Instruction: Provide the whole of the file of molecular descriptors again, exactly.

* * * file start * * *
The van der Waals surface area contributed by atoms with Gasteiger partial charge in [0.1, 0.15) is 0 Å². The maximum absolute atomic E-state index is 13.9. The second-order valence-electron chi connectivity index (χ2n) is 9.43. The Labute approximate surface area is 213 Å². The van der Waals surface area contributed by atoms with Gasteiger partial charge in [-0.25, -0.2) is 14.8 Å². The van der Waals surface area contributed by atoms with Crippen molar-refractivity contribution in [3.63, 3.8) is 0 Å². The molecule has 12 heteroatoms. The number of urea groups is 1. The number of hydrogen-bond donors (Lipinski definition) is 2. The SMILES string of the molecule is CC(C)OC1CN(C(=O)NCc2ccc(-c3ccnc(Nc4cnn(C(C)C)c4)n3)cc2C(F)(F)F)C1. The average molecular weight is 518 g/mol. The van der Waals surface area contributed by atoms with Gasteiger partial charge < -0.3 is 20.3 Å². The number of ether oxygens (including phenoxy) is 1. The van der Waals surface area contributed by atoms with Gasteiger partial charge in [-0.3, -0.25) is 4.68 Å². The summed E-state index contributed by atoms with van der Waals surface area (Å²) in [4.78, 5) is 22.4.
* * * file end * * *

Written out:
The van der Waals surface area contributed by atoms with Gasteiger partial charge in [0.1, 0.15) is 0 Å². The maximum absolute atomic E-state index is 13.9. The second-order valence-electron chi connectivity index (χ2n) is 9.43. The Labute approximate surface area is 213 Å². The van der Waals surface area contributed by atoms with Gasteiger partial charge in [-0.25, -0.2) is 14.8 Å². The van der Waals surface area contributed by atoms with Crippen molar-refractivity contribution in [3.63, 3.8) is 0 Å². The molecule has 12 heteroatoms. The number of urea groups is 1. The number of hydrogen-bond donors (Lipinski definition) is 2. The SMILES string of the molecule is CC(C)OC1CN(C(=O)NCc2ccc(-c3ccnc(Nc4cnn(C(C)C)c4)n3)cc2C(F)(F)F)C1. The average molecular weight is 518 g/mol. The van der Waals surface area contributed by atoms with Gasteiger partial charge < -0.3 is 20.3 Å². The number of ether oxygens (including phenoxy) is 1. The van der Waals surface area contributed by atoms with Gasteiger partial charge in [-0.3, -0.25) is 4.68 Å². The summed E-state index contributed by atoms with van der Waals surface area (Å²) in [4.78, 5) is 22.4.